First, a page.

(3) Are You Using a Rewrap (Rebranded) Battery?

Published by Baditude in the blog Baditude's blog. Views: 1924

I’m a firm believer that our choice of batteries for our mods is the most important decision that we make concerning our gear. By nature, the 18650 battery industry is extremely competitive, secretive, and sometimes deceptive to consumers. If you aren’t using an Aspire, LG, Panasonic, Samsung, Sanyo, or Sony battery chances are you are using what is called a rewrap. All the other batteries on the market are probably using a cell made by one of the above manufacturers and simply adding their own logo on the insulating wrapper.

Let’s Talk About How the 18650 Battery Industry Works

The brands LG, Samsung, and Sony are well known to vapers, as well as in the battery industry. These three manufacturers make the majority of cells in the 18650 market. They represent the pinnacle of current battery technology and innovation.

Batteries are not created equal despite high standards of engineering, technology, and manufacturing techniques. After the cells are made and prior to being sold, they go through a series of quality control processes. They then are sorted as to their overall quality. Batteries are then graded A, B or C in quality.

Batteries that test with an effeciency of 95.5%+ are considered A Bin
Batteries that test with an effeciency of 92%-95%+ are considered B Bin
Batteries that test with an effeciency of 88%-91%+ are considered C Bin​

“A Bin” batteries represent the top tier, and are generally reserved for sale for the auto and OEM power tool industries. “B” and “C” Bin batteries are lesser in quality, and are generally sold off to those brands or companies who rewrap batteries under their own logo or brand. The top tier batteries made for the OEM power tool industry made by Lg, Samsung, and Sony are often made available to resellers and vendors when overstocked. Rebranding/rewrapping companies also purchase these batteries (along with lesser quality batteries) and market them with exaggerated specifications.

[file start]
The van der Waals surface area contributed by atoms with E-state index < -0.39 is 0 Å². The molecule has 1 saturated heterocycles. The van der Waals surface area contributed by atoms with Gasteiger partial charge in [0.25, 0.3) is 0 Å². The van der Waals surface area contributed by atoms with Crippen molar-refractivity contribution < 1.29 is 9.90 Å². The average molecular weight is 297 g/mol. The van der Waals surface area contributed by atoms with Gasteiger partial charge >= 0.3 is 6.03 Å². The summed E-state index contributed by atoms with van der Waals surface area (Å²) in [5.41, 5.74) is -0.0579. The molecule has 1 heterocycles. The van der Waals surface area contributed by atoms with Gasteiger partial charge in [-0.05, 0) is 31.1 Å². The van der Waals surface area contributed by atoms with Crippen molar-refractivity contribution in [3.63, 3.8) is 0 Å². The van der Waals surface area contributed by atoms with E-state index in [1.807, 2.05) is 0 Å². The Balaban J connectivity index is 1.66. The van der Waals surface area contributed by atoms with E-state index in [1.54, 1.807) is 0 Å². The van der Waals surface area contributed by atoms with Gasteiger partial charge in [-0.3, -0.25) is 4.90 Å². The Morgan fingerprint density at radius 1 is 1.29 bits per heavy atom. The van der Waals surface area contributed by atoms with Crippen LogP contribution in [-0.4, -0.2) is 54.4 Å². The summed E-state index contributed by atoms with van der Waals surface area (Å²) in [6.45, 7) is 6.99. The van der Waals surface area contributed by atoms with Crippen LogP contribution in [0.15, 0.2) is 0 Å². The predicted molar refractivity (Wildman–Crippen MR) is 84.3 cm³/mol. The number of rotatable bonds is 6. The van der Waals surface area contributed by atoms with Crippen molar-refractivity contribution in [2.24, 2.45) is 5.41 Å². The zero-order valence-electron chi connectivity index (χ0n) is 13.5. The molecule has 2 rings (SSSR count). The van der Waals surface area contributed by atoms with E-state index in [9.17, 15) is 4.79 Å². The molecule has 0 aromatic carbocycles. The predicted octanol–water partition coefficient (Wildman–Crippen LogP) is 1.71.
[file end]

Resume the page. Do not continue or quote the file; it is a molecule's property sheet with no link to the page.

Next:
Why Would a Company Rewrap Another's Battery Instead of Manufacturing Their Own?

Building a new battery factory is a HUGE, multi-million dollar investment. With all of the new upstart brands of batteries appearing out of nowhere recently, one has to wonder how they can advertise amp ratings which seem to be too good to be true. The facts are, it is too good to be true.

It is far cheaper and more profitable for an upstart brand to rewrap another manufacturer’s lesser quality cell and throw on a pretty wrapper with their own logo than it is to start a new factory. Paying only 10 to 20 cents per battery for these lesser quality batteries and then charging $6 to $10 per battery just for a new wrapper is quite a profit margin. Add to this that most of these companies over-rate their amp and mah ratings to gain consumers’ attention. Because there is no regulatory authority to monitor the industry they can get away with the false advertising.

Many of these upstart brands are advertising “maximum discharge” ratings, not specifying whether this means the “continuous” or “pulse” discharge rating, which can confuse battery experts as much as regular consumers. There is a huge difference between the two, and I will write about this in a future article. For now, let’s imagine we are evesdropping into a fictional board meeting at one of these upstart companies.

CEO: Good morning. What cells have we acquired?

Inventory Team: We have a small batch of “B” bin LG 30 amp batteries. And we also have five large batches of “C” bin Samsung 20 amp batteries.

CEO: What consumer base should we be targeting with our advertising?

Research Team: We should target the ecig mod users. They are always looking for high amp batteries.

CEO: OK, good. Let’s go heavy on the advertising. Say that they are 40 amp batteries. Make sure our wrappers boldly say 40 amps. Inflating the specifications will justify our higher retail prices to potential consumers.